Hi, I’m having trouble developing a plugin that uses external libraries located in a jar archive. Following the “Hello World” tutorial, could someone indicate how I can include a jar in the Eclipse project and have this exported into the plugin so that Quantrix and my class can find it?
I have tried a number of combinations, all ending with both my class and the jar archive included in the plugin jar, but Quantrix complains either of not finding the third party jar or not finding my class!
It sounds like you need to tell Eclipse to include the jar in the plugin’s runtime classpath. If you only add a jar to the build path, you might get the code to compile but the jar won’t be found at runtime.
Here’s what worked for me. I started with the “Hello World” tutorial and added a jar. I picked a jar I thought would be publicly available, jhall.jar in the com.sun.javahelp extension, but the choice of jar isn’t important.
I copied jhall.jar to my existing com.companyname.pluginname project, by drag-and-drop onto the project name. The jar appeared at the top level of the project.
I double-clicked on plugin.xml, selected the Runtime tab and clicked Add in the Classpath section. I selected jhall.jar and clicked OK. In the Package Explorer the jar moved into a “Referenced Libraries” node.
I selected the Build tab and found the jar listed in the Binary Build section. I checked the box to include the jar in the build.
I added these lines to the SimpleAction.java code:
public void performAction(QActionContext arg0, QActionEvent arg1)
HelpSet helpSet = new HelpSet();
panel.add(new JLabel(“Hello! I created ” + helpSet.publicIDString));
When I ran Quantrix and clicked on Tools / Simple Action, I saw:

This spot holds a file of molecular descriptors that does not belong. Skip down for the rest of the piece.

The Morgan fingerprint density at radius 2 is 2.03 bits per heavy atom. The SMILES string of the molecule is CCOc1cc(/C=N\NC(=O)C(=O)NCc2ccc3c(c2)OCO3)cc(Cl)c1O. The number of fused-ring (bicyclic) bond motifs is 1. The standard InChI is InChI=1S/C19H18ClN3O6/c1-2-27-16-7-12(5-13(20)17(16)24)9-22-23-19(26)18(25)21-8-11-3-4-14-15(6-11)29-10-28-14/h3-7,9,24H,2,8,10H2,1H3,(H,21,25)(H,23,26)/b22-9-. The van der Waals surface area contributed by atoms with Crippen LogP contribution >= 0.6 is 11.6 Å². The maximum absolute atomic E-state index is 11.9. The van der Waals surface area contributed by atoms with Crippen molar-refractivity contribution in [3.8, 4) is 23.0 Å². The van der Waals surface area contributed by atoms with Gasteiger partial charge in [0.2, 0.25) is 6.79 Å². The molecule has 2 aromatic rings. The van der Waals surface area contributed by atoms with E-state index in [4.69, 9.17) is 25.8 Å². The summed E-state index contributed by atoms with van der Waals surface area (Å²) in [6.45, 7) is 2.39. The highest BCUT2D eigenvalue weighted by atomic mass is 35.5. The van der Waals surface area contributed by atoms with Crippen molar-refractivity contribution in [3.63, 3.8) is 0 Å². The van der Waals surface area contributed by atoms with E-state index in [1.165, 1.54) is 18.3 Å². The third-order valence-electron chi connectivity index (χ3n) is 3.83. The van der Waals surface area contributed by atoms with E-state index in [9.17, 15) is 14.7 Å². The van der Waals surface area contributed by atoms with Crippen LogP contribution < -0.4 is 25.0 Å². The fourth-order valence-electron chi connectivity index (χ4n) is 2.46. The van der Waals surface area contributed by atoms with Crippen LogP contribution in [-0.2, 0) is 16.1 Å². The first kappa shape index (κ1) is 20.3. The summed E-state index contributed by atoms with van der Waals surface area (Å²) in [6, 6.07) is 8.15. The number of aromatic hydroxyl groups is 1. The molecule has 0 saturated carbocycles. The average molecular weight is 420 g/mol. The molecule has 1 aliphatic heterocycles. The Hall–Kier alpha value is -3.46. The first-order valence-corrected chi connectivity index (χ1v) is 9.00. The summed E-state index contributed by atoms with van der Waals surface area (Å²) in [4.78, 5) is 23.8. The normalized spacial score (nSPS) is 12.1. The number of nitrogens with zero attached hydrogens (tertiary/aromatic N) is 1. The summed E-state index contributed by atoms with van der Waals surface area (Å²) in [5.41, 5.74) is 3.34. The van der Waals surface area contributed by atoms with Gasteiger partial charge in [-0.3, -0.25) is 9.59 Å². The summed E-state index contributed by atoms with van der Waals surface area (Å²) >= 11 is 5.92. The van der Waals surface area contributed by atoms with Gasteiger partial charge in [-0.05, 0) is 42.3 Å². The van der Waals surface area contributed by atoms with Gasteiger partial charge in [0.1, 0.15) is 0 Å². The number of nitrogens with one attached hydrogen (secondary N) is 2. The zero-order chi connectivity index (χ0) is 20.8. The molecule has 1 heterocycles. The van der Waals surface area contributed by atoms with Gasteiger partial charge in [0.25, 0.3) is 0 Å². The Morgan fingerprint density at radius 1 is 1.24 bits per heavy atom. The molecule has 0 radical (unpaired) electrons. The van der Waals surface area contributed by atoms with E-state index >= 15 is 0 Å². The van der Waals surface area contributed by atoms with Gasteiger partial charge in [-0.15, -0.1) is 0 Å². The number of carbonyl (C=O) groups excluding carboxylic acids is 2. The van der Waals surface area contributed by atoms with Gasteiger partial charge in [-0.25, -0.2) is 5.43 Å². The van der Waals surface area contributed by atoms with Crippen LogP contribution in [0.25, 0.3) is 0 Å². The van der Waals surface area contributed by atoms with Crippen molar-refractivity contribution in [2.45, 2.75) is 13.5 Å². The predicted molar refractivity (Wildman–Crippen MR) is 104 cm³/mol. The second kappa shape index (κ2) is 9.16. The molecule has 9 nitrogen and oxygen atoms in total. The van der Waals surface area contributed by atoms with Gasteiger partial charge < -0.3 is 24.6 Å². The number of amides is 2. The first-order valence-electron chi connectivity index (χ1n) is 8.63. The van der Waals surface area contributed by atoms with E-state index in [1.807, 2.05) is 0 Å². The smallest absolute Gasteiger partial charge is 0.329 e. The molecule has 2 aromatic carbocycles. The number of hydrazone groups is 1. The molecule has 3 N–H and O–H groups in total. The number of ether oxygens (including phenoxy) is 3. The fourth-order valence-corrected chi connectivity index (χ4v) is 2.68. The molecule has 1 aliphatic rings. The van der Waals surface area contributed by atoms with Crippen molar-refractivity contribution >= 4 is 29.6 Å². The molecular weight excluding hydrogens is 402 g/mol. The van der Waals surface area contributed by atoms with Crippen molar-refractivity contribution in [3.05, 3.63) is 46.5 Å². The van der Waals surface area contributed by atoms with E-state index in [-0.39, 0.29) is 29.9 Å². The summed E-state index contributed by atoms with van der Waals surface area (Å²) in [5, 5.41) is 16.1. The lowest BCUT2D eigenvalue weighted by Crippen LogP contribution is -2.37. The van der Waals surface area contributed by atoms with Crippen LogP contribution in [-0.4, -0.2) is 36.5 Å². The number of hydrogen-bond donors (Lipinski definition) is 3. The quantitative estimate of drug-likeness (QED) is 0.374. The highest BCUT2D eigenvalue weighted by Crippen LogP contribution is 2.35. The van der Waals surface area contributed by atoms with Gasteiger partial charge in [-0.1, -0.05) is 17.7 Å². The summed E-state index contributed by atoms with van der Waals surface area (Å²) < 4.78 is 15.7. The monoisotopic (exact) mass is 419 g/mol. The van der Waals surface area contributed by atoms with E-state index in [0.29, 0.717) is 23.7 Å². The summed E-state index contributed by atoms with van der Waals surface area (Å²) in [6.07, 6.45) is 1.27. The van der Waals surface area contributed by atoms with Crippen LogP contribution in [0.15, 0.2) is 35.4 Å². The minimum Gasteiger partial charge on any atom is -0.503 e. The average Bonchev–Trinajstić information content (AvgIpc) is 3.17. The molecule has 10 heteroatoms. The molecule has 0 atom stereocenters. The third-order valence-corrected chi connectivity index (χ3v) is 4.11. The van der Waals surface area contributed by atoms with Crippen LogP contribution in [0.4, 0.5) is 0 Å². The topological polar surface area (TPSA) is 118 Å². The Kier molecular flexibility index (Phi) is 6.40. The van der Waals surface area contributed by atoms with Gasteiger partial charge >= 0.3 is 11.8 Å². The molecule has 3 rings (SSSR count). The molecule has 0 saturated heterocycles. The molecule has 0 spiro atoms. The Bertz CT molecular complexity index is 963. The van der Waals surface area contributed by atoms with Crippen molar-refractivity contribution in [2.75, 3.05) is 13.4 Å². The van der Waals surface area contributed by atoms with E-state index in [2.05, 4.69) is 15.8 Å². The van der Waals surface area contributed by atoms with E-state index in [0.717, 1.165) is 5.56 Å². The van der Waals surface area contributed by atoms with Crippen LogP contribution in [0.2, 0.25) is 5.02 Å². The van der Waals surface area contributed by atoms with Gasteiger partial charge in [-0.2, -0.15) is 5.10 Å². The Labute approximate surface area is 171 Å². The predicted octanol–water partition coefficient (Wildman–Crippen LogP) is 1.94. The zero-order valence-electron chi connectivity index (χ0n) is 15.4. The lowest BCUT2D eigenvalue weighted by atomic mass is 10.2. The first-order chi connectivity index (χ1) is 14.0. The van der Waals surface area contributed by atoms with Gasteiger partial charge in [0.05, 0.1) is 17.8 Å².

Hello! I created -//Sun Microsystems Inc.//DTD JavaHelp …
I hope that helps. Please let me know either way. If it’s useful I’ll add it to the tutorial document.
It works — excellent, many thanks!
I had worked all of it out except for the far-too-obvious “drag-and-drop onto the project name”. The project was previously only running in Quantrix when launched from Eclipse, but not standalone. This is now fixed.
I should mention what my plug-in does, as I know there has been some discussion here about scripting Quantrix.
My plug-in embeds Python (using the [url:212zl259]http://www.jython.org[/url:212zl259] implementation), so I can now do things like interact with a model via an embedded Python shell, add functions written in Python, etc.
This is very useful, as I can now easily add further extensions, but not bother with the compile-run-debug Java/Eclipse process — I can just add to a Python script (even at runtime!).
if I understand correctly, you have developed a plugin providing a command shell form which you can execute Jython commands and procedures from inside quantrix. I suppose you have used Java BSF (bean scripting framework). Given the availability of various scritping languages for java (i.e. Groovy, Jython, Ruby) it would be nice to have configurable scripting support as a generalized feature of Quantrix. Maybe you could share some of your experience in this thread: [url:lzqe1p0c]http://www.quantrix.com/forums/showthread.php?t=466[/url:lzqe1p0c]
Your work is much appreciated!
Scripting in Quantrix is one of my key wishes for a future version.
Do plan to make your Python implementation publicly available?
The most important feature I need with scripting is adding new functions to Quantrix withouth the mentionend process of plungin development/exporting etc.
Many thanks in advance.
lerzegov – Yes, your understanding is correct. However, I didn’t use the BSF in the plugin, rather I just hit the jython libraries directly.
What I have done however is access the BSF when I’m in the quantrix/jython shell, and run a few commands in the Mozilla Rhino engine as an example. I imagine that it wouldn’t take much to connect this to the Quantrix objects and then run any BSF supported script this way.
dom – I’ve sucessfully added new functions to Quantrix via the jython shell — it’s fairly easy, though there is a little boilerplate (which probably could be autogenerated by some jython code). I’ve also got a quick “goal-seek” tool running, something certainly needed in Quantrix!
At the moment, the plugin is just a shell, but I’m developing this into something more full featured. This is for my own requirements at present, but if there is sufficient interest I would certainly consider releasing it.